Portrait of one of Kenya’s Improved Boran breed of cattle (photo credit: ILRI/Stevie Mann). ‘Parasites found in African cattle could offer a new insight into ways of combatting serious parasitic diseases in humans, including malaria. A team funded by the Wellcome Trust has found that cows can be protected from parasites that cause deadly diseases …
Developing-country livestock keepers need more and better drugs to keep their animals alive and productive, and there are increasing numbers of livestock in the South, where there is increasing use of antimicrobial drugs, and poor livestock keepers will be hurt the most by development in pathogens of antimicrobial resistance. So what’s needed to avoid ‘super bugs’ arising? A new PNAS paper has this to say.
Herds of African cattle may hold the secret to new ways of fighting parasitic diseases like malaria, which kills some 600,000 people a year, scientists said on Friday.
Voice of America’s Joe DeCapua interview Phil Toye, a scientist with the International Livestock Research Institute (ILRI), about a paper published this week in Science Advance.
A study by 12 Kenyan and UK institutions, including the University of Liverpool, ILRI and the University of Nairobi, is investigating the role of urbanization in the origin and spread of zoonotic pathogens in Nairobi.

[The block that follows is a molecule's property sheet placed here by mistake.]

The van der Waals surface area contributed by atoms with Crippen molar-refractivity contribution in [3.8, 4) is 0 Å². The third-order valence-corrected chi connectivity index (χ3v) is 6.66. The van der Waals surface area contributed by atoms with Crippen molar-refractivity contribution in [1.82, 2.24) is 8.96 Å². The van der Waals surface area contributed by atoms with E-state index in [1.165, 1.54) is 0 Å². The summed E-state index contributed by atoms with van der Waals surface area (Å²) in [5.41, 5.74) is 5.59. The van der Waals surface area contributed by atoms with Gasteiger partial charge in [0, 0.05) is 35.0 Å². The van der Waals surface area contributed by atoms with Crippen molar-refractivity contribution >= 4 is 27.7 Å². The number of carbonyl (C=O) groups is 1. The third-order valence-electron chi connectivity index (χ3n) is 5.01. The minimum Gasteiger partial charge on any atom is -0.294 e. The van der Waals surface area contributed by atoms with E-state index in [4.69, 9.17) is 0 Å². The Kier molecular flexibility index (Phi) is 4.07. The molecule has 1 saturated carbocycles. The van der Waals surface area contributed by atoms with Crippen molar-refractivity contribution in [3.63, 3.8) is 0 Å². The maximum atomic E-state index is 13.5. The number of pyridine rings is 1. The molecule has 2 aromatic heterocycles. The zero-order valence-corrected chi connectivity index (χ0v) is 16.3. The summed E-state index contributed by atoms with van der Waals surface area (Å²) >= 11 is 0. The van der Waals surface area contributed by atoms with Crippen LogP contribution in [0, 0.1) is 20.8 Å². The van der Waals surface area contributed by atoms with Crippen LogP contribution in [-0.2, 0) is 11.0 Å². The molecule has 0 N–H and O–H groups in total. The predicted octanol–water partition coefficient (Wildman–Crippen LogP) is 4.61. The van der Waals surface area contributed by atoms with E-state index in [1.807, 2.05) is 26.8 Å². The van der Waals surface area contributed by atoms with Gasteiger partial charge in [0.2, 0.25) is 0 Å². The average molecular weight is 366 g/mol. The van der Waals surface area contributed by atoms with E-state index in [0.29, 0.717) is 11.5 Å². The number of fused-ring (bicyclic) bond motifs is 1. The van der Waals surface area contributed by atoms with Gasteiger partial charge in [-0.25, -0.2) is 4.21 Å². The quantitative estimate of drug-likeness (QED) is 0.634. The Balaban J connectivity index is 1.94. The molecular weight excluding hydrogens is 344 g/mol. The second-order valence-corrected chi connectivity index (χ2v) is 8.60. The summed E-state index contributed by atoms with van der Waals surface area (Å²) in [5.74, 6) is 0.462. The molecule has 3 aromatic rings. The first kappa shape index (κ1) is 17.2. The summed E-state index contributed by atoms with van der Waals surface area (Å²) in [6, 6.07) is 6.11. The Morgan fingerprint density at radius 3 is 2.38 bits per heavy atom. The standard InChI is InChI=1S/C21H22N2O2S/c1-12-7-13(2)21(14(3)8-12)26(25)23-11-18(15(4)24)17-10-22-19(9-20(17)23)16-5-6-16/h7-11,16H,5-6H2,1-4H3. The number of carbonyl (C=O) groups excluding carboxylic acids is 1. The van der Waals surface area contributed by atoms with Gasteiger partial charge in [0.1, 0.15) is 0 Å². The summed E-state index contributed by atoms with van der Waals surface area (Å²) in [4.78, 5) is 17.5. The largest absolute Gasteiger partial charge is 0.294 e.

A recent paper that maps the global distributions of the world’s major livestock species has already been used to advance understanding of where surveillance efforts should be targeted to prevent the possible spread of a lethal bird flu virus now circulating in poultry populations in China, where it has killed 62 people. The original mapping work, led by Tim Robinson, of the International Livestock Research Institute (ILRI), and published at the end of May, was immediately put to practical use in locating large regions in South and Southeast Asia that would suit the new lethal virus.
A damaged maize cob that, if harvested with clean cobs, can contaminate all the cobs with aflatoxins (photo credit: Joseph Atehnkeng/IITA). ‘The UN World Health Organization (WHO) estimates that billions of people in the developing world are chronically exposed to aflatoxin, a natural poison on food crops which causes cancer, impairs the immune system, inhibits …